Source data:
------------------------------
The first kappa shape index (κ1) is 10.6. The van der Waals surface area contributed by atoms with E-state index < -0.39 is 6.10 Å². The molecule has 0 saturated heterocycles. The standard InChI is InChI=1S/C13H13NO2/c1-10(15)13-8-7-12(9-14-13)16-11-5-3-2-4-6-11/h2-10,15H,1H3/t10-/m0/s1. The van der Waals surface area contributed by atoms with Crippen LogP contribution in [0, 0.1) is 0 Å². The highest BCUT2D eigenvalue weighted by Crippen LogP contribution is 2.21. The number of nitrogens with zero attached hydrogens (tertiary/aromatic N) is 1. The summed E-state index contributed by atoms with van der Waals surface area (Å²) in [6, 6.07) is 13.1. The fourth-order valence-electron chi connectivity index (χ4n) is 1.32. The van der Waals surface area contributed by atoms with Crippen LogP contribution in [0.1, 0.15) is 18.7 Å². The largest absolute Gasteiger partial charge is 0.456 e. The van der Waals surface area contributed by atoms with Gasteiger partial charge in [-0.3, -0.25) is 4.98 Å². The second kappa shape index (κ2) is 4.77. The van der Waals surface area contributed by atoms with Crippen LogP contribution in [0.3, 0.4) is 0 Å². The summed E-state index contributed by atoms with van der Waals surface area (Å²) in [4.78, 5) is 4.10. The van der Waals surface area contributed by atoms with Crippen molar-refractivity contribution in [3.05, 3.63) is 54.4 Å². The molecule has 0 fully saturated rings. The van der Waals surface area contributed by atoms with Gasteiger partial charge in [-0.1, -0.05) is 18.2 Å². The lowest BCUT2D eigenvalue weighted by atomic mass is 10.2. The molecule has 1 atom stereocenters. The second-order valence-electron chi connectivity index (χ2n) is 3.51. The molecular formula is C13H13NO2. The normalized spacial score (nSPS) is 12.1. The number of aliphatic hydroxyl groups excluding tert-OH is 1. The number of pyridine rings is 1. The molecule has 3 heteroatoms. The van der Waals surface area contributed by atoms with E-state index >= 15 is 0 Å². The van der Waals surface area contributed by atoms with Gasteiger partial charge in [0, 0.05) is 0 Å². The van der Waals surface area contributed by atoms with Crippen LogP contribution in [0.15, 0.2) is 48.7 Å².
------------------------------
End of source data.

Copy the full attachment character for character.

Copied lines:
The first kappa shape index (κ1) is 10.6. The van der Waals surface area contributed by atoms with E-state index < -0.39 is 6.10 Å². The molecule has 0 saturated heterocycles. The standard InChI is InChI=1S/C13H13NO2/c1-10(15)13-8-7-12(9-14-13)16-11-5-3-2-4-6-11/h2-10,15H,1H3/t10-/m0/s1. The van der Waals surface area contributed by atoms with Crippen LogP contribution in [0, 0.1) is 0 Å². The highest BCUT2D eigenvalue weighted by Crippen LogP contribution is 2.21. The number of nitrogens with zero attached hydrogens (tertiary/aromatic N) is 1. The summed E-state index contributed by atoms with van der Waals surface area (Å²) in [6, 6.07) is 13.1. The fourth-order valence-electron chi connectivity index (χ4n) is 1.32. The van der Waals surface area contributed by atoms with Crippen LogP contribution in [0.1, 0.15) is 18.7 Å². The largest absolute Gasteiger partial charge is 0.456 e. The van der Waals surface area contributed by atoms with Gasteiger partial charge in [-0.3, -0.25) is 4.98 Å². The second kappa shape index (κ2) is 4.77. The van der Waals surface area contributed by atoms with Crippen LogP contribution in [0.3, 0.4) is 0 Å². The summed E-state index contributed by atoms with van der Waals surface area (Å²) in [4.78, 5) is 4.10. The van der Waals surface area contributed by atoms with Crippen molar-refractivity contribution in [3.05, 3.63) is 54.4 Å². The molecule has 0 fully saturated rings. The van der Waals surface area contributed by atoms with Gasteiger partial charge in [-0.1, -0.05) is 18.2 Å². The lowest BCUT2D eigenvalue weighted by atomic mass is 10.2. The molecule has 1 atom stereocenters. The second-order valence-electron chi connectivity index (χ2n) is 3.51. The molecular formula is C13H13NO2. The normalized spacial score (nSPS) is 12.1. The number of aliphatic hydroxyl groups excluding tert-OH is 1. The number of pyridine rings is 1. The molecule has 3 heteroatoms. The van der Waals surface area contributed by atoms with E-state index >= 15 is 0 Å². The van der Waals surface area contributed by atoms with Gasteiger partial charge in [0, 0.05) is 0 Å². The van der Waals surface area contributed by atoms with Crippen LogP contribution in [0.15, 0.2) is 48.7 Å².